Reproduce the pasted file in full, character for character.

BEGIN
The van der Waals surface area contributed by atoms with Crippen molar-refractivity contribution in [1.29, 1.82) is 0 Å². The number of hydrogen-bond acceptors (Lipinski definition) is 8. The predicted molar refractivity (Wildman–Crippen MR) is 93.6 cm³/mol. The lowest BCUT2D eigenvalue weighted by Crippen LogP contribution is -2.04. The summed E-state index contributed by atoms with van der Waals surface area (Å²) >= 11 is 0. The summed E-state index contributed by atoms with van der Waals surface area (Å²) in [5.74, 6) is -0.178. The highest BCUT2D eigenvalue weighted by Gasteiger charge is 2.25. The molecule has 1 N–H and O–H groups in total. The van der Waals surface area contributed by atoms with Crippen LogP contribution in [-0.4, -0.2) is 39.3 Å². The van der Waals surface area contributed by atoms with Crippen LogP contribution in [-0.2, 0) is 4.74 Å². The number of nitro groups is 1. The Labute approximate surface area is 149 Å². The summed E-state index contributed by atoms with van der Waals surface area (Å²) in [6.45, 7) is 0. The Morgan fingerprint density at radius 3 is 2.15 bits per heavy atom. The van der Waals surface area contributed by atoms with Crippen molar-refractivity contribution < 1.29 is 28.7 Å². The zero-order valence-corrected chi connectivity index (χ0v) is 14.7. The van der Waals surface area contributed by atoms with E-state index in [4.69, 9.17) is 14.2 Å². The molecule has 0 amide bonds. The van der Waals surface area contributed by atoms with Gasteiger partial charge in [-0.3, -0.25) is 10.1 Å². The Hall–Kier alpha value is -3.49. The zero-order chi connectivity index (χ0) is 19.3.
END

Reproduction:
The van der Waals surface area contributed by atoms with Crippen molar-refractivity contribution in [1.29, 1.82) is 0 Å². The number of hydrogen-bond acceptors (Lipinski definition) is 8. The predicted molar refractivity (Wildman–Crippen MR) is 93.6 cm³/mol. The lowest BCUT2D eigenvalue weighted by Crippen LogP contribution is -2.04. The summed E-state index contributed by atoms with van der Waals surface area (Å²) >= 11 is 0. The summed E-state index contributed by atoms with van der Waals surface area (Å²) in [5.74, 6) is -0.178. The highest BCUT2D eigenvalue weighted by Gasteiger charge is 2.25. The molecule has 1 N–H and O–H groups in total. The van der Waals surface area contributed by atoms with Crippen LogP contribution in [-0.4, -0.2) is 39.3 Å². The van der Waals surface area contributed by atoms with Crippen LogP contribution in [-0.2, 0) is 4.74 Å². The number of nitro groups is 1. The Labute approximate surface area is 149 Å². The summed E-state index contributed by atoms with van der Waals surface area (Å²) in [6.45, 7) is 0. The Morgan fingerprint density at radius 3 is 2.15 bits per heavy atom. The van der Waals surface area contributed by atoms with Crippen molar-refractivity contribution < 1.29 is 28.7 Å². The zero-order valence-corrected chi connectivity index (χ0v) is 14.7. The van der Waals surface area contributed by atoms with E-state index in [4.69, 9.17) is 14.2 Å². The molecule has 0 amide bonds. The van der Waals surface area contributed by atoms with Gasteiger partial charge in [-0.3, -0.25) is 10.1 Å². The Hall–Kier alpha value is -3.49. The zero-order chi connectivity index (χ0) is 19.3.